In Southeastern Pennsylvania Transportation Authority v. AbbVie Inc. and James Rizzolo v. AbbVie Inc., the plaintiffs, Southeastern Pennsylvania Transportation Authority (“SEPTA”) and James Rizzolo (“Rizzolo”), as shareholders of defendant AbbVie Inc. (“AbbVie”), made individual written demands on AbbVie for inspection of certain books and records pursuant to Section 220 of the Delaware General Corporation Law (“DGCL”). The plaintiffs sought to obtain records to demonstrate that AbbVie’s directors breached their fiduciary duties. AbbVie rejected the demands for failure to state a proper purpose and each plaintiff then filed a Section 220 Complaint. As the actions stemmed from the same event, the Court utilized a single Memorandum Opinion to deliver its decisions.

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Stating That an Inspection under DGCL Section 220 Is Not “Merely For The Curious,” The Chancery Court Reaffirms The Need for a Stockholder to Show a Proper Purpose for a Section 220 Demand and, in Doing So, Holds That a Derivative Suit That is Dismissed With Prejudice is Collateral Estoppel as to All Stockholders

By David Bernstein and Lauren Garraux

Vice Chancellor Noble denied the demand of plaintiff Fuchs Family Trust to inspect the books and records of defendant Parker Drilling Company under Section 220 of the Delaware General Corporation Law and, in doing so, held that Fuchs’s ability to institute future stockholder derivative litigation — one of the stated purposes underlying its demand — was barred by collateral estoppel based on the dismissal with prejudice of a prior stockholder derivative lawsuit — to which Fuchs was not a party — on procedural grounds.

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Valuing Stock in a Delisted Corporation Is a Proper Purpose for a Books and Records Request Under DGCL §220; Evaluating Risk in That Company Is Not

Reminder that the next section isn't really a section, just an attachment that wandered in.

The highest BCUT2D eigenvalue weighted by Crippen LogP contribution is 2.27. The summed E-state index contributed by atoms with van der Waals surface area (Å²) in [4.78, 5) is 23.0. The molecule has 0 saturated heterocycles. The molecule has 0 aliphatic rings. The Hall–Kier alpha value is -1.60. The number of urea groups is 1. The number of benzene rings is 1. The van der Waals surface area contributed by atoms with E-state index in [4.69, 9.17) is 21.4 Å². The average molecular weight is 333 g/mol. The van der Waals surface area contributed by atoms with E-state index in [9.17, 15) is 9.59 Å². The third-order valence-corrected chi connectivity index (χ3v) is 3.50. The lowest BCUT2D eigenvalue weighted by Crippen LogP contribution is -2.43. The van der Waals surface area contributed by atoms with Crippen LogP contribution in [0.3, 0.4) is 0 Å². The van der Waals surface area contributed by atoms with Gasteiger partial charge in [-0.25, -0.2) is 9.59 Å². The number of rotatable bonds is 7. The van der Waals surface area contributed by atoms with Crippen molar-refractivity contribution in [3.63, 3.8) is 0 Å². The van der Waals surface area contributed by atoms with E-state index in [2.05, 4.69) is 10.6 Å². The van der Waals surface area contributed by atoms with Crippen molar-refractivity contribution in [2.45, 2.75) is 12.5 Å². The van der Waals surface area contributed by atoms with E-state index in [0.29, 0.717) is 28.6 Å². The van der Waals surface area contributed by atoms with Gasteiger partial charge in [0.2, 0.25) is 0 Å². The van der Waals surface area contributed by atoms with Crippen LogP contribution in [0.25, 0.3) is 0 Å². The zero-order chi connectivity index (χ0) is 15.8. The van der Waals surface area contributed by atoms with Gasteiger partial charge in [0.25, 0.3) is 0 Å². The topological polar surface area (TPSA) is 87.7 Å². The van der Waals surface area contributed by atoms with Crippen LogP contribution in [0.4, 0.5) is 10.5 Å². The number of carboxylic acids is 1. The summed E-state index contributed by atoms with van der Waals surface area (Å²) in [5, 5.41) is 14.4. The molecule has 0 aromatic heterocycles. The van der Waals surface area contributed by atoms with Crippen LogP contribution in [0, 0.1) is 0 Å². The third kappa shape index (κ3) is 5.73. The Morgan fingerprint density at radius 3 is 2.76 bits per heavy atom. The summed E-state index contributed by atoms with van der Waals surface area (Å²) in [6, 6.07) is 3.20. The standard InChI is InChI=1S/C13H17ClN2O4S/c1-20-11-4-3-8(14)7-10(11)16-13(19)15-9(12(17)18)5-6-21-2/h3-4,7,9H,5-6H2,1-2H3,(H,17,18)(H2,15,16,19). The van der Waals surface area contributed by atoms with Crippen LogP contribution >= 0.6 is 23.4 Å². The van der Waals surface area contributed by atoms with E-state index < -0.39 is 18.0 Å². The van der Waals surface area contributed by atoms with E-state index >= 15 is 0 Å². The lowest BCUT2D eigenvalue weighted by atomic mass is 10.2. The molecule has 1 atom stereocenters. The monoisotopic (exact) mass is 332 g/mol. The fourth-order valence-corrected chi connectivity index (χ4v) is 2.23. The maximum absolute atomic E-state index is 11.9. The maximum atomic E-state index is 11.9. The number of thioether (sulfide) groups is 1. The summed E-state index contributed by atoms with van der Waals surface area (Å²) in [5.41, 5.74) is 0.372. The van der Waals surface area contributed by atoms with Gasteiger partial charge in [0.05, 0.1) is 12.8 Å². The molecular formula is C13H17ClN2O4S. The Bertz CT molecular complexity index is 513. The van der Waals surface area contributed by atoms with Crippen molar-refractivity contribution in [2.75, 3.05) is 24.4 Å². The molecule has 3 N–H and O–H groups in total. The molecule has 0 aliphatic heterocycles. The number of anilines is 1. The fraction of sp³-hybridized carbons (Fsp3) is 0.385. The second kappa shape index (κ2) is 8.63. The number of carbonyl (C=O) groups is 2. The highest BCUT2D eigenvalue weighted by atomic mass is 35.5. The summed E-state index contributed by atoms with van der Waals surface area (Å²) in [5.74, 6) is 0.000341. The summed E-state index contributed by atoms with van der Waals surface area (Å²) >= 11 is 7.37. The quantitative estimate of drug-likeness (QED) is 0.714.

By David Bernstein and B. Ashby Hardesty, Jr.

A Post-Trial Master’s Report ruled that conducting a risk evaluation regarding a company was not a proper purpose for a Section 220 books and records demand, but that valuing the company was.

On February 26, 2015, Master LeGrow issued her Final Report in Southpaw Credit Opportunity Master Fund LP v. Advanced Battery Technologies, Inc., C.A. No. 9542-ML (Del. Ch. February 26, 2015), recommending that the Court order Advanced Battery Technologies, Inc. (“ABAT”) to produce certain books and records for inspection under Section 220 of the Delaware General Corporation Law, subject to a standard confidentiality agreement.

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DGCL §220 Books and Records Request Improper as Stockholder Demonstrates Proper Purpose but is Unable to Show Loss or Harm to Corporation

By Porter Sesnon and Kristy Harlan

A Final Master’s Report recommended that the Chancery Court deny a plaintiff’s motion for summary judgment and grant the defendant’s cross-motion for summary judgment, relating to plaintiff’s demand to inspect a Delaware corporation’s books and records to investigate possible mismanagement, waste and breaches of fiduciary duty.

In October 2012, the plaintiff, Mr. Walther, made a demand to inspect the books and records of ITT Educational Services, Inc. (“ITT”) under Section 220 of the Delaware General Corporation Law (“DGCL”).  The Section 220 request stemmed from ITT’s public disclosures and a Majority Committee Staff Report (“Committee Report”) issued by the U.S. Senate Health, Education, Labor and Pensions Committee relating to ITT’s compliance with federal Title IV student loan eligibility requirements and its student loan default rates.

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Jefferson v. Dominion Holdings, Inc., C.A. No. 8663-VCN (September 24, 2014) (Noble, V.C.)

By Jamie Bruce and Carty Bibee

On September 24, 2014, Vice Chancellor Noble issued his opinion in Jefferson v. Dominion Holdings, Inc., a matter involving a dispute between a corporation and one of its stockholders over the scope, and attendant confidentiality concerns, in the stockholder’s inspection of the books and records of the corporation under 8 Del. C. § 220.

The Court concluded after trial that the plaintiff stockholder Jefferson (“Plaintiff Stockholder”) demonstrated that valuing his stock in defendant Dominion Holdings, Inc. (“Defendant Corporation”) was a proper purpose for his requested inspection.  In this Order, Vice Chancellor Noble addressed two issues: (1) the scope of the production of books and records and (2) the confidentiality concerns of Defendant Corporation.